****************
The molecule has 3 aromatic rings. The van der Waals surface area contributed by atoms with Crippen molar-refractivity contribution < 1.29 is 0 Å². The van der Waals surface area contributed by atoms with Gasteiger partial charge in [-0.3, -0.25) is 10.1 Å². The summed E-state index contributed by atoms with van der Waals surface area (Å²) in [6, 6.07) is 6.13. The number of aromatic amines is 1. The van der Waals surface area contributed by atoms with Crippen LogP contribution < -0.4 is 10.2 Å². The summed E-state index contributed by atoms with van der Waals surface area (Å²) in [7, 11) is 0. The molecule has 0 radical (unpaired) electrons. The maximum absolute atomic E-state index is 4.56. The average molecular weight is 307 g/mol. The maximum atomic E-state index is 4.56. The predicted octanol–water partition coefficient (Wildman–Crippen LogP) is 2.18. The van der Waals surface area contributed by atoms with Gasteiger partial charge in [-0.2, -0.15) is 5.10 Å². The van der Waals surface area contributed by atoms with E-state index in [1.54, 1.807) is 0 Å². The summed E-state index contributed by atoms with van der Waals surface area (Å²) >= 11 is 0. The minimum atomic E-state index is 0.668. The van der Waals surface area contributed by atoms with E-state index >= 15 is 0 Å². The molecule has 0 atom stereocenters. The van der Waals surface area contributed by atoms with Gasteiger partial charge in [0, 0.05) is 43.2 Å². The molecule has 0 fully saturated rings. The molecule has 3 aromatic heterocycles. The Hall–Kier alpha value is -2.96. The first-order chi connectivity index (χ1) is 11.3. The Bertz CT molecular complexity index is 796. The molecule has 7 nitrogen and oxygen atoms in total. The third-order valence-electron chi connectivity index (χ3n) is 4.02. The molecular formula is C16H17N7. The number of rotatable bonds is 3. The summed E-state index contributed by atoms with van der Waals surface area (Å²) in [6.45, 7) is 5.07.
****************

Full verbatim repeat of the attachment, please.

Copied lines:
The molecule has 3 aromatic rings. The van der Waals surface area contributed by atoms with Crippen molar-refractivity contribution < 1.29 is 0 Å². The van der Waals surface area contributed by atoms with Gasteiger partial charge in [-0.3, -0.25) is 10.1 Å². The summed E-state index contributed by atoms with van der Waals surface area (Å²) in [6, 6.07) is 6.13. The number of aromatic amines is 1. The van der Waals surface area contributed by atoms with Crippen LogP contribution < -0.4 is 10.2 Å². The summed E-state index contributed by atoms with van der Waals surface area (Å²) in [7, 11) is 0. The molecule has 0 radical (unpaired) electrons. The maximum absolute atomic E-state index is 4.56. The average molecular weight is 307 g/mol. The maximum atomic E-state index is 4.56. The predicted octanol–water partition coefficient (Wildman–Crippen LogP) is 2.18. The van der Waals surface area contributed by atoms with Gasteiger partial charge in [-0.2, -0.15) is 5.10 Å². The van der Waals surface area contributed by atoms with E-state index in [1.54, 1.807) is 0 Å². The summed E-state index contributed by atoms with van der Waals surface area (Å²) >= 11 is 0. The minimum atomic E-state index is 0.668. The van der Waals surface area contributed by atoms with E-state index >= 15 is 0 Å². The molecule has 0 atom stereocenters. The van der Waals surface area contributed by atoms with Gasteiger partial charge in [0, 0.05) is 43.2 Å². The molecule has 0 fully saturated rings. The molecule has 3 aromatic heterocycles. The Hall–Kier alpha value is -2.96. The first-order chi connectivity index (χ1) is 11.3. The Bertz CT molecular complexity index is 796. The molecule has 7 nitrogen and oxygen atoms in total. The third-order valence-electron chi connectivity index (χ3n) is 4.02. The molecular formula is C16H17N7. The number of rotatable bonds is 3. The summed E-state index contributed by atoms with van der Waals surface area (Å²) in [6.45, 7) is 5.07.